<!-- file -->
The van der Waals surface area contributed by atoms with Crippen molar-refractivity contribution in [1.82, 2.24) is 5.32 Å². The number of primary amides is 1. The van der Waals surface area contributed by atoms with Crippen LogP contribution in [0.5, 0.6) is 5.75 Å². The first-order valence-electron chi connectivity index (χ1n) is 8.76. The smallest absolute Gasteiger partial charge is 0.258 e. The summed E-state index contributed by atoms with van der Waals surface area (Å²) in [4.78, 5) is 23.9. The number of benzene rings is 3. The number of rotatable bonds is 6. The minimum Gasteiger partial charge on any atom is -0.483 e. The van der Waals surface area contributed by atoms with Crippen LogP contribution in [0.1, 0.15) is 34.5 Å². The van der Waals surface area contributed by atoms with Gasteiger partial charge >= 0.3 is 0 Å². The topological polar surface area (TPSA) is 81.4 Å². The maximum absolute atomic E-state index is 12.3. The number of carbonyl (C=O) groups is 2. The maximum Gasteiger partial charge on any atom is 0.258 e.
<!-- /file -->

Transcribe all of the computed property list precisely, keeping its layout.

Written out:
The van der Waals surface area contributed by atoms with Crippen molar-refractivity contribution in [1.82, 2.24) is 5.32 Å². The number of primary amides is 1. The van der Waals surface area contributed by atoms with Crippen LogP contribution in [0.5, 0.6) is 5.75 Å². The first-order valence-electron chi connectivity index (χ1n) is 8.76. The smallest absolute Gasteiger partial charge is 0.258 e. The summed E-state index contributed by atoms with van der Waals surface area (Å²) in [4.78, 5) is 23.9. The number of benzene rings is 3. The number of rotatable bonds is 6. The minimum Gasteiger partial charge on any atom is -0.483 e. The van der Waals surface area contributed by atoms with Crippen LogP contribution in [0.1, 0.15) is 34.5 Å². The van der Waals surface area contributed by atoms with Gasteiger partial charge >= 0.3 is 0 Å². The topological polar surface area (TPSA) is 81.4 Å². The maximum absolute atomic E-state index is 12.3. The number of carbonyl (C=O) groups is 2. The maximum Gasteiger partial charge on any atom is 0.258 e.